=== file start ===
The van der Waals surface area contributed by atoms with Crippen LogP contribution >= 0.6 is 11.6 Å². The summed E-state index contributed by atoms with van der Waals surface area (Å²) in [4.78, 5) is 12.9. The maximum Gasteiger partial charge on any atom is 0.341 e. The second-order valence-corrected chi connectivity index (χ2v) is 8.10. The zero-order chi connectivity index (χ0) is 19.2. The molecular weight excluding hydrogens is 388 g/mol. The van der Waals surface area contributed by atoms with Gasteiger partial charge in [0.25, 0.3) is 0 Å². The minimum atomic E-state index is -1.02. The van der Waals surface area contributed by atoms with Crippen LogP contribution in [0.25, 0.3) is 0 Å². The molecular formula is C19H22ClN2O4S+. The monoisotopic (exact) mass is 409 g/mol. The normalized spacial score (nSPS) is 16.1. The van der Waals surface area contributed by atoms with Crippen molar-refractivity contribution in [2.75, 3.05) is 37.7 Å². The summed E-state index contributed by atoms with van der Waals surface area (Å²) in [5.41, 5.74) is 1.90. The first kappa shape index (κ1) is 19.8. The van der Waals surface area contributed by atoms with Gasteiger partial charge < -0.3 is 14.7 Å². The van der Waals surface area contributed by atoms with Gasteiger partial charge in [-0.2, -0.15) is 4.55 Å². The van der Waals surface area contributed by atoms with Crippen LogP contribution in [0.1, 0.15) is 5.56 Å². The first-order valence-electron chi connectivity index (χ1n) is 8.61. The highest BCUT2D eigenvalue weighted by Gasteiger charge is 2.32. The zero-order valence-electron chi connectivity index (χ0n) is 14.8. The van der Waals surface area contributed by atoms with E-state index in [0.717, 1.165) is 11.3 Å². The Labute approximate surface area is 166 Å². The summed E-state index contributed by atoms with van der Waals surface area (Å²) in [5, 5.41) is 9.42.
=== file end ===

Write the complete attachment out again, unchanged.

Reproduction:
The van der Waals surface area contributed by atoms with Crippen LogP contribution >= 0.6 is 11.6 Å². The summed E-state index contributed by atoms with van der Waals surface area (Å²) in [4.78, 5) is 12.9. The maximum Gasteiger partial charge on any atom is 0.341 e. The second-order valence-corrected chi connectivity index (χ2v) is 8.10. The zero-order chi connectivity index (χ0) is 19.2. The molecular weight excluding hydrogens is 388 g/mol. The van der Waals surface area contributed by atoms with Gasteiger partial charge in [0.25, 0.3) is 0 Å². The minimum atomic E-state index is -1.02. The van der Waals surface area contributed by atoms with Crippen LogP contribution in [0.25, 0.3) is 0 Å². The molecular formula is C19H22ClN2O4S+. The monoisotopic (exact) mass is 409 g/mol. The normalized spacial score (nSPS) is 16.1. The van der Waals surface area contributed by atoms with Crippen molar-refractivity contribution in [2.75, 3.05) is 37.7 Å². The summed E-state index contributed by atoms with van der Waals surface area (Å²) in [5.41, 5.74) is 1.90. The first kappa shape index (κ1) is 19.8. The van der Waals surface area contributed by atoms with Gasteiger partial charge < -0.3 is 14.7 Å². The van der Waals surface area contributed by atoms with Gasteiger partial charge in [-0.2, -0.15) is 4.55 Å². The van der Waals surface area contributed by atoms with Crippen LogP contribution in [0.1, 0.15) is 5.56 Å². The first-order valence-electron chi connectivity index (χ1n) is 8.61. The highest BCUT2D eigenvalue weighted by Gasteiger charge is 2.32. The zero-order valence-electron chi connectivity index (χ0n) is 14.8. The van der Waals surface area contributed by atoms with E-state index in [0.717, 1.165) is 11.3 Å². The Labute approximate surface area is 166 Å². The summed E-state index contributed by atoms with van der Waals surface area (Å²) in [5, 5.41) is 9.42.